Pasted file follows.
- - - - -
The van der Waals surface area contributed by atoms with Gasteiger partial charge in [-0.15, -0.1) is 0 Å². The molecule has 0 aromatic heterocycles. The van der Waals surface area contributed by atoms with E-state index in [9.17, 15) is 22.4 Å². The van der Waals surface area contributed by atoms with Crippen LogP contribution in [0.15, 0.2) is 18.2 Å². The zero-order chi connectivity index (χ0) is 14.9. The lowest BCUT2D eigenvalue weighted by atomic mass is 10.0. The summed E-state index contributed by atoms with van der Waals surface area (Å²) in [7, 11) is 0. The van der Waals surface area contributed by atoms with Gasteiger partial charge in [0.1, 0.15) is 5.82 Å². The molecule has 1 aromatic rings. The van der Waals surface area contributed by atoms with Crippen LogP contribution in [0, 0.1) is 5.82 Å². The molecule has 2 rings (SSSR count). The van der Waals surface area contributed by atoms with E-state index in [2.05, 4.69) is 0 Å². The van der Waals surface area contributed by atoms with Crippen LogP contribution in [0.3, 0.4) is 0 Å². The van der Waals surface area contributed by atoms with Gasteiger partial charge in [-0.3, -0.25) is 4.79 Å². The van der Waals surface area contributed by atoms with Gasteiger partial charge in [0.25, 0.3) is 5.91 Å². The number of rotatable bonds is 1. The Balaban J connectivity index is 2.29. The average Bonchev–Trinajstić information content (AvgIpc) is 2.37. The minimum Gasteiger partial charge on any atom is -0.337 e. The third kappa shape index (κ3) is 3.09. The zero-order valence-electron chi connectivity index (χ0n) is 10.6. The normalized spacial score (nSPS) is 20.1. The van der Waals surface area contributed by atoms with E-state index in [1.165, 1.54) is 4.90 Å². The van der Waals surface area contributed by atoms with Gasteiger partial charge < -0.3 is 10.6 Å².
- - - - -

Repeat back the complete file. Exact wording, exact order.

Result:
The van der Waals surface area contributed by atoms with Gasteiger partial charge in [-0.15, -0.1) is 0 Å². The molecule has 0 aromatic heterocycles. The van der Waals surface area contributed by atoms with E-state index in [9.17, 15) is 22.4 Å². The van der Waals surface area contributed by atoms with Crippen LogP contribution in [0.15, 0.2) is 18.2 Å². The zero-order chi connectivity index (χ0) is 14.9. The lowest BCUT2D eigenvalue weighted by atomic mass is 10.0. The summed E-state index contributed by atoms with van der Waals surface area (Å²) in [7, 11) is 0. The van der Waals surface area contributed by atoms with Gasteiger partial charge in [0.1, 0.15) is 5.82 Å². The molecule has 1 aromatic rings. The van der Waals surface area contributed by atoms with Crippen LogP contribution in [0, 0.1) is 5.82 Å². The molecule has 2 rings (SSSR count). The van der Waals surface area contributed by atoms with E-state index in [2.05, 4.69) is 0 Å². The van der Waals surface area contributed by atoms with Crippen LogP contribution in [0.3, 0.4) is 0 Å². The van der Waals surface area contributed by atoms with Gasteiger partial charge in [-0.3, -0.25) is 4.79 Å². The van der Waals surface area contributed by atoms with Gasteiger partial charge in [0.25, 0.3) is 5.91 Å². The number of rotatable bonds is 1. The Balaban J connectivity index is 2.29. The average Bonchev–Trinajstić information content (AvgIpc) is 2.37. The minimum Gasteiger partial charge on any atom is -0.337 e. The third kappa shape index (κ3) is 3.09. The zero-order valence-electron chi connectivity index (χ0n) is 10.6. The normalized spacial score (nSPS) is 20.1. The van der Waals surface area contributed by atoms with E-state index in [1.165, 1.54) is 4.90 Å². The van der Waals surface area contributed by atoms with Gasteiger partial charge < -0.3 is 10.6 Å².